There is a difference between being critical and being disdainful. A good critic, a truly rare creature indeed, will provide useful feedback that an artist can take and use to further develop their skills and craft. But a wise ass, a jerk thinking they are funny with some supposedly funny comment, is not showing anything but disdain.
Sometimes it’s the mentality of the heckler. Being unable to stand the fact that they aren’t getting attention, or feeling inferior they need to some how tear down the source of of their own discomfort.
Sometimes it’s pure thoughtlessness. The path that stems from “familiarity” breeding contempt. Instead of evaluating the moment for what it really is the thoughtless “friend” goes for what they think is a funny joke never realizing that the moment they have intruded on is just not the right time for humor.
Regardless of the motivations, it’s nothing but painful for any artist no matter the art in question.
This is why artists seek out the inner circle; friends, family, loved ones, who will be honest, who will be critical, but who will also be supportive and who do understand what you’ve done to get to where you are in your skills.
For most magicians there are magic clubs. For me personally these clubs are useless. Not because there aren’t talented people in them. But rather because in all the years that I went to any of them I found that they weren’t interested in what I was interested in, often not even being able to understand what I was trying to get from them or share with them.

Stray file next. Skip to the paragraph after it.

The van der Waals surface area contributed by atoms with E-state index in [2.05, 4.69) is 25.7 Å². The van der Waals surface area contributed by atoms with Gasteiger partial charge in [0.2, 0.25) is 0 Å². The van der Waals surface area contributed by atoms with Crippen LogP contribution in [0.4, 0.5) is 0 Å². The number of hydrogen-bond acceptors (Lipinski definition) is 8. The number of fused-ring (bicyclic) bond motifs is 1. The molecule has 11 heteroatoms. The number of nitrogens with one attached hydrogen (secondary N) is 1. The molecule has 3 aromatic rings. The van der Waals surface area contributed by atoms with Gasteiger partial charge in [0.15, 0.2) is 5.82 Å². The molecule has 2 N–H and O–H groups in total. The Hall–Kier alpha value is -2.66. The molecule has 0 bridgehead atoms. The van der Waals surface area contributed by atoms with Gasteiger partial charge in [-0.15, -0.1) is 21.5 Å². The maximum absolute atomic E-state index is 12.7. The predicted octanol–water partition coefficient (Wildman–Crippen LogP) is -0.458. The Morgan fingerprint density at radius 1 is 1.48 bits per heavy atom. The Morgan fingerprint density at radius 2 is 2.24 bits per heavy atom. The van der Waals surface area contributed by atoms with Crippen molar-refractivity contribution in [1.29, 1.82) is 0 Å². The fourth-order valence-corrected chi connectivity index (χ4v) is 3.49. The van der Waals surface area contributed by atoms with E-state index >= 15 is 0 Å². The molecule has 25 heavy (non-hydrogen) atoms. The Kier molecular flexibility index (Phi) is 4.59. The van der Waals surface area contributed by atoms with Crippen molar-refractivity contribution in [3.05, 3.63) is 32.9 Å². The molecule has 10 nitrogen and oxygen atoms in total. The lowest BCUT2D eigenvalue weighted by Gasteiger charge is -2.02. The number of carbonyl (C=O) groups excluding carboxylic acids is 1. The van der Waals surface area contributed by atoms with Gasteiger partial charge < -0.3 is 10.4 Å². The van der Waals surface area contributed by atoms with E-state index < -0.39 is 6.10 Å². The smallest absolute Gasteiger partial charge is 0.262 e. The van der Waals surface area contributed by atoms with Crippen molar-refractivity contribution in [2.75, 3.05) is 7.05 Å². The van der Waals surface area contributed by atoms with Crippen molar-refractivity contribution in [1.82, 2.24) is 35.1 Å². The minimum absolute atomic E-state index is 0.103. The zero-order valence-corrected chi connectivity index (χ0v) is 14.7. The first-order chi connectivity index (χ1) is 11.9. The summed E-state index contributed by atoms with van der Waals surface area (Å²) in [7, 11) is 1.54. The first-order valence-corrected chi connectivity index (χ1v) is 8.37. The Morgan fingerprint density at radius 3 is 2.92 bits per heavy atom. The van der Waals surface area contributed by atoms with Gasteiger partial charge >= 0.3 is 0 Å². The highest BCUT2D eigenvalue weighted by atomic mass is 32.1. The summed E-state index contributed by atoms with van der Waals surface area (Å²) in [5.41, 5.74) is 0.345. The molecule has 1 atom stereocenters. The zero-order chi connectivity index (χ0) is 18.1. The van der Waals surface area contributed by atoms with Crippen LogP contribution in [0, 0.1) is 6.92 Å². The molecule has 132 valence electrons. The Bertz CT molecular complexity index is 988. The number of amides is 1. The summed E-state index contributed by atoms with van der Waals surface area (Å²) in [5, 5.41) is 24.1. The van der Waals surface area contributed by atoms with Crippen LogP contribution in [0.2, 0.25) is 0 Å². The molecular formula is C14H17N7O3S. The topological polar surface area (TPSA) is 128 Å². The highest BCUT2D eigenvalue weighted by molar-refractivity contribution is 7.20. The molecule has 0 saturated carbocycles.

But this is why I love going to the magic school I go to in Vegas. There everyone comes in understanding what they are there for, why they need each other, and most importantly how to be creative, supportive, and critical without being the idiot who crushes another artist.
And so dear reader, there is your lesson. If you want to crush an artist all you need to do is be disdainful of their art. Because nothing crushes an artist faster than showing that what they’ve devoted their passion to is utterly unimportant to you, the audience they want to give some measure of joy to.
But then, why would you want to crush the people who make your world more beautiful, more wonderful, and more magical? We live in a world where we crave art, but far to frequently we crush the artist right in front of us.
No wonder the world steadily becomes more and more sterile.